The beauty of this is that we can now publish content that spans the full range, and we generally know when we start the design process what sorts of visual cues we want to be signalling. Instead of having these different mental domains fight with one another, we can now convey quite subtle collaboration between community and corporate, or work which is aimed at engineers and developers from enterprises as opposed to developers working with consumers. Time will tell how it shapes up, but for now I’m celebrating the milestone and the efforts of the team that pulled it together. There’s something there for everyone who wants to participate in the great hubbub of Ubuntuness that is our shared experience of free software.

So, for example, here’s a conference banner. The strong use of Aubergine suggests that it’s more corporate messaging (Canonical is heavily involved). Orange is used here more as a highlight. The Aubergine is darker, and there’s quite a lot of the fine dot pattern. Below the image is a set of scales showing where on those spectra this work is pitched.

Cloud Banner

As another example, here’s a brochure with an emphasis on end-users who are thinking about adopting Ubuntu’s cloud infrastructure. Again, the fine dot patterns suggests a more enterprise focus, as does the use of the dark aubergine. You can see the circle metaphor used in the quote callout.

And here’s a similar brochure, but with a more developer or engineering oriented focus: note the use of the graph-paper theme with wide spaced dots, and outline shapes.

Finally, here’s an example of a brochure and CD cover for Ubuntu:

As you can see the idea is to signal a mix of both community and Canonical involvement in the message, addressing consumer audiences with a mix of developers and end-users.

A new Ubuntu font

We have commissioned a new font to be developed both for the logo’s of Ubuntu and Canonical, and for use in the interface. The font will be called Ubuntu, and will be a modern humanist font that is optimised for screen legibility. It will be published under an open font license, and considered part of the trade dress of Ubuntu, which will limit its relevance for software interfaces outside of Ubuntu but leave it free for use across the web and in printed documents.

It will take a few months for the font to be finalised, initial elements will be final in the next week which will be sufficient for the logo and other bits and pieces, but I expect to see that font widely used in 10.10. The work has been commissioned from world-renowned fontographers Dalton Maag, who have expressed excitement at the opportunity to publish an open font and also a font that they know will be used daily by millions of people.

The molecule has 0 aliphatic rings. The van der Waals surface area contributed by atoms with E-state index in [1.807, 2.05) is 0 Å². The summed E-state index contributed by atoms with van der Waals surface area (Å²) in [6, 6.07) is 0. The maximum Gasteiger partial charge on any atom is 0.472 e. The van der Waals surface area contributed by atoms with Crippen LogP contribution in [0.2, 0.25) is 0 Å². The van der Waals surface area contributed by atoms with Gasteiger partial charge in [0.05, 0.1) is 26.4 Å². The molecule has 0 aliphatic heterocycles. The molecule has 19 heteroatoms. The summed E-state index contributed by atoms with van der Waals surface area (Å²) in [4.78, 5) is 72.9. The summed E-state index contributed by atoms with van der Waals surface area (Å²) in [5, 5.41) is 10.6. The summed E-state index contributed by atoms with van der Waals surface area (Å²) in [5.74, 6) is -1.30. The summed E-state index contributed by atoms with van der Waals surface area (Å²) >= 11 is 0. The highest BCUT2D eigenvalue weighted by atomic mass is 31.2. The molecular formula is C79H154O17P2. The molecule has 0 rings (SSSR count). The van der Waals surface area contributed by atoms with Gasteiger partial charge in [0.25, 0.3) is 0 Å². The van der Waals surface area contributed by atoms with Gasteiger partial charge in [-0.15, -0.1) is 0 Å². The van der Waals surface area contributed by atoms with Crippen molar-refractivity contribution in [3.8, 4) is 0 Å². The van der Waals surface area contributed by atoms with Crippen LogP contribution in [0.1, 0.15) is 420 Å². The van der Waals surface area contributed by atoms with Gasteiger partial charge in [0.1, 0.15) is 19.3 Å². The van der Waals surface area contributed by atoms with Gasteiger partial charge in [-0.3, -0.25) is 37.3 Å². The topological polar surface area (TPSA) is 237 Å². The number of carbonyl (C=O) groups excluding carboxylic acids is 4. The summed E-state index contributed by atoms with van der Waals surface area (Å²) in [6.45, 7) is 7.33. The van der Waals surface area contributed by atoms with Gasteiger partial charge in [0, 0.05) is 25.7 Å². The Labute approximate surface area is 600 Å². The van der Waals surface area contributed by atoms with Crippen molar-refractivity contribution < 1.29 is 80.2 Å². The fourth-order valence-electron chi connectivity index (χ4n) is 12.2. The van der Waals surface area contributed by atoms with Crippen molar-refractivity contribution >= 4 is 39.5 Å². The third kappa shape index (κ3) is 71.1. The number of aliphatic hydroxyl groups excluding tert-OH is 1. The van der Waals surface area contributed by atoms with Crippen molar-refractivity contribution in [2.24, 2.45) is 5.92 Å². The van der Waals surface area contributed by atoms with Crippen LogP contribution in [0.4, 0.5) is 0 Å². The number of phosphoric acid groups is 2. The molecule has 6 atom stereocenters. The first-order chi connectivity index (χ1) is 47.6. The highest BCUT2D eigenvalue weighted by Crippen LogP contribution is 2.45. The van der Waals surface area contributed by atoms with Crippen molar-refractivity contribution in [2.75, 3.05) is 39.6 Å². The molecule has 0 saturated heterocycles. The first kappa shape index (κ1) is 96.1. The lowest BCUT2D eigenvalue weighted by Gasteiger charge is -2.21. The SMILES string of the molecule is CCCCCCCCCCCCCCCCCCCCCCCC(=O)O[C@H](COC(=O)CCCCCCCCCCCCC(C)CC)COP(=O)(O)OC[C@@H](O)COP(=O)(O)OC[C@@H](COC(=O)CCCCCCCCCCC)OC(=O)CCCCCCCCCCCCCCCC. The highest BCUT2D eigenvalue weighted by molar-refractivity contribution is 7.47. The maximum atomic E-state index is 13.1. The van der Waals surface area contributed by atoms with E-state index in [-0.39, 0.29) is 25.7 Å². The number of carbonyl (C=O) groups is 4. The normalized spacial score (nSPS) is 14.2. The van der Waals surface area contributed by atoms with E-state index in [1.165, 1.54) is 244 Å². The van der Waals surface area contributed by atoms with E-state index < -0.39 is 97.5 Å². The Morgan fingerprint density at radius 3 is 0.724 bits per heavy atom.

Initial coverage will be Western, Arabic, Hebrew and Cyrillic character sets, but over time we may be able to extend that to being a full Unicode font, with great kerning and hinting for print and screen usage globally.  We are considering an internship program, to support aspiring fontographers from all corners of the world to visit London and work with Dalton Maag to extend the font to their own regional glyph set.

The critical test of the font is screen efficiency and legibility, and its character and personality are secondary to its fitness for that purpose. Nevertheless, our hope is that the font has a look that is elegant and expresses the full set of values for both Canonical and Ubuntu: adroitness, accountability, precision, reliability, freedom and collaboration. We’ll publish more as soon as we have it.

A good start

It’s been an exciting process, but I have the sense that we are just getting started. The language will get richer, we will find new things that we want to communicate, and new treatments and visual themes that resonate well with these starting points. We’ll find new ways to integrate this on the web, and on the desktop (look out for the two new themes, Radiance and Ambiance).  I hope we’ll see the language being used to good effect across everything we do, both commercial and community oriented. There’s a range of expression here that should be useful to artists across the spectrum. Let me know how it works for you.